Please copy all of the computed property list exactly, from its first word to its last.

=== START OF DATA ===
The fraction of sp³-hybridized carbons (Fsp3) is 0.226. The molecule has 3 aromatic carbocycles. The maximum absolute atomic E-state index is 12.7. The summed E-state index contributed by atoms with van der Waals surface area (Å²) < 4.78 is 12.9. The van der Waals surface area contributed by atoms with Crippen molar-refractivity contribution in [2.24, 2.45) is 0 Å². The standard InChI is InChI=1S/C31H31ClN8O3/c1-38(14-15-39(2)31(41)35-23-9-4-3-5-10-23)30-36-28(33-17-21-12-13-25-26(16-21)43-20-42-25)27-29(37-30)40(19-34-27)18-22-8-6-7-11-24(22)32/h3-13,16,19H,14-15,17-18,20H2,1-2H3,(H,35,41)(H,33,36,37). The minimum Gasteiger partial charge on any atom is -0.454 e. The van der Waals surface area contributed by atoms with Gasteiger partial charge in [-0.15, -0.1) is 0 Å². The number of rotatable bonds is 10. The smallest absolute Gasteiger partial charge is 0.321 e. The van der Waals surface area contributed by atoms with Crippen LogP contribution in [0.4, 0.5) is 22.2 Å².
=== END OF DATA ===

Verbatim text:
The fraction of sp³-hybridized carbons (Fsp3) is 0.226. The molecule has 3 aromatic carbocycles. The maximum absolute atomic E-state index is 12.7. The summed E-state index contributed by atoms with van der Waals surface area (Å²) < 4.78 is 12.9. The van der Waals surface area contributed by atoms with Crippen molar-refractivity contribution in [2.24, 2.45) is 0 Å². The standard InChI is InChI=1S/C31H31ClN8O3/c1-38(14-15-39(2)31(41)35-23-9-4-3-5-10-23)30-36-28(33-17-21-12-13-25-26(16-21)43-20-42-25)27-29(37-30)40(19-34-27)18-22-8-6-7-11-24(22)32/h3-13,16,19H,14-15,17-18,20H2,1-2H3,(H,35,41)(H,33,36,37). The minimum Gasteiger partial charge on any atom is -0.454 e. The van der Waals surface area contributed by atoms with Gasteiger partial charge in [-0.15, -0.1) is 0 Å². The number of rotatable bonds is 10. The smallest absolute Gasteiger partial charge is 0.321 e. The van der Waals surface area contributed by atoms with Crippen LogP contribution in [0.4, 0.5) is 22.2 Å².